In Brief: Buzz Filter

In Brief: Buzz Filter

Cisco Systems introduced Videoscape Unity, a version of its multiplatform video delivery and management platform that integrates multiscreen-video elements of NDS, which it acquired for $5 billion last year. The consolidated Videoscape Unity includes new pre-integrated applications for service providers, including a network digital video recorder that can deliver content over any network to any screen. But it remains modular and based on open interfaces, according to Cisco executives, letting operators pick and choose which elements they wish to deploy.

“The world of television is expanding way beyond the television and way beyond the living room,” Marthin De Beer, senior vice president of Cisco’s Video and Collaboration Group, said at a press conference here. He likened the Videoscape Unity release to the latest version of an operating system, “like Windows 8.” 

Verizon Communications chairman and CEO Lowell McAdam said the company is working on a technology to broadcast live TV over Verizon Wireless’ 4G Long Term Evolution network, a development he hopes to see as early as next year. That could let the wireless carrier deliver Super Bowl-scale audiences over LTE, according to McAdam. “Our goal is to break down the barriers between home and mobile once and for all, and come up with video services that move seamlessly across any network and any device,” he said in a keynote address—which was devoid of major product announcements or demos. 

Time Warner Cable is trying to make it easier for subscribers to find stuff to watch across a range of devices. The MSO, which has been working with Digitalsmiths for more than a year, is using the vendor’s personalized search and recommendations in its TWC TV apps and plans to extend the capabilities to its set-top boxes as well. The search and discovery engine spans live TV, on-demand, DVR and TV Everywhere content, according to Digitalsmiths CEO Ben Weinberger. “You can do any sort of search you can imagine,” he said — even a snippet of dialogue in a movie.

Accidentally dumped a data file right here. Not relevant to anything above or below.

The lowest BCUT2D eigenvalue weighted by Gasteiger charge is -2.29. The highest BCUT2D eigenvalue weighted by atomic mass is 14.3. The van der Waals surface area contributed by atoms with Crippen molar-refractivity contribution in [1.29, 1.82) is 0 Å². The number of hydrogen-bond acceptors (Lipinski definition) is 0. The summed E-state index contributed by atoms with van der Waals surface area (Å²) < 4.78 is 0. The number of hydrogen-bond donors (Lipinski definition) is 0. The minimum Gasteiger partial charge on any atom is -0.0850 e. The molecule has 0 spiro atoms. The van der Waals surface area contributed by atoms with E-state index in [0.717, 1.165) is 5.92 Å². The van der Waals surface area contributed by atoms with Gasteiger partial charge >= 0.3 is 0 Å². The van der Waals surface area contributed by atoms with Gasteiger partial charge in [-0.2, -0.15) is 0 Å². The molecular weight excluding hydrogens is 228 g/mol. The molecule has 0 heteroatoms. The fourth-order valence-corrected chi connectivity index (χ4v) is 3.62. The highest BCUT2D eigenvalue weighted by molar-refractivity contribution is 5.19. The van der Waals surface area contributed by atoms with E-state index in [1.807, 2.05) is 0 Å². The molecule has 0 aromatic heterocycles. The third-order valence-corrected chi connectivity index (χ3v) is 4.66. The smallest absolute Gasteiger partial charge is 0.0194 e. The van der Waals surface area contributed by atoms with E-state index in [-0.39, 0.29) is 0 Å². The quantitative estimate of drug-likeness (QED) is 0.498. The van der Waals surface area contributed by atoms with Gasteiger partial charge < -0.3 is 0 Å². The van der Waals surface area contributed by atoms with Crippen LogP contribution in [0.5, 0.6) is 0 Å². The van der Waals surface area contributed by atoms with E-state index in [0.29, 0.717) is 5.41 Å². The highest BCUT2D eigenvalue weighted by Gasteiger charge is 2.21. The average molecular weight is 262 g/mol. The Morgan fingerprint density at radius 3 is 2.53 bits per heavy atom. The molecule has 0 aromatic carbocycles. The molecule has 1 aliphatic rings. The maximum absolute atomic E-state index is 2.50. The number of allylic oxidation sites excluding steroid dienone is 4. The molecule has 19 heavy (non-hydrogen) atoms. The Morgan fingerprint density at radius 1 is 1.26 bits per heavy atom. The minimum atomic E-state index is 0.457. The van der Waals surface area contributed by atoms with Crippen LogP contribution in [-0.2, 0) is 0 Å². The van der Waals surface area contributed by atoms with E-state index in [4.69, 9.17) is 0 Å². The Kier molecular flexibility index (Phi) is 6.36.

Motorola Mobility was demonstrating its DreamGallery Web-based TV user interface, delivered to older set-top models using ActiveVideo Networks’ CloudTV solution, according to an industry source familiar with the demo. Both companies declined to comment. Cisco also is a licensee of the ActiveVideo software. 

Broadcom unveiled its first gigabit-speed DOCSIS 3.0 integrated circuit, which provides the ability to perform channel bonding across up to 24 downstream channels (for throughput speeds up to 960 Megabits per second) and eight upstream channels (for up to 240 Mbps). Broadcom was beaten to market with a 1-Gbps cable modem chip by Intel, which introduced its Puma 6 chip last year. But Jay Kirchoff , Broadcom vice president of marketing for cable broadband, said just as important as being able to receive nearly 1 Gig into the home is being able to distribute inside the home, and the company is pushing its “5G” Wi-Fi chips, which support the IEEE 802.11ac standard, for delivering gigabit Wi-Fi speeds. 

Lenovo showed a tablet as big as a coffee table — really. The 15-pound IdeaCentre Horizon Table PC, which runs Windows 8, features a 27-inch screen. The idea is that it’s meant to be used by two to four people together, to, for example, play a game of Monopoly (which comes bundled with it).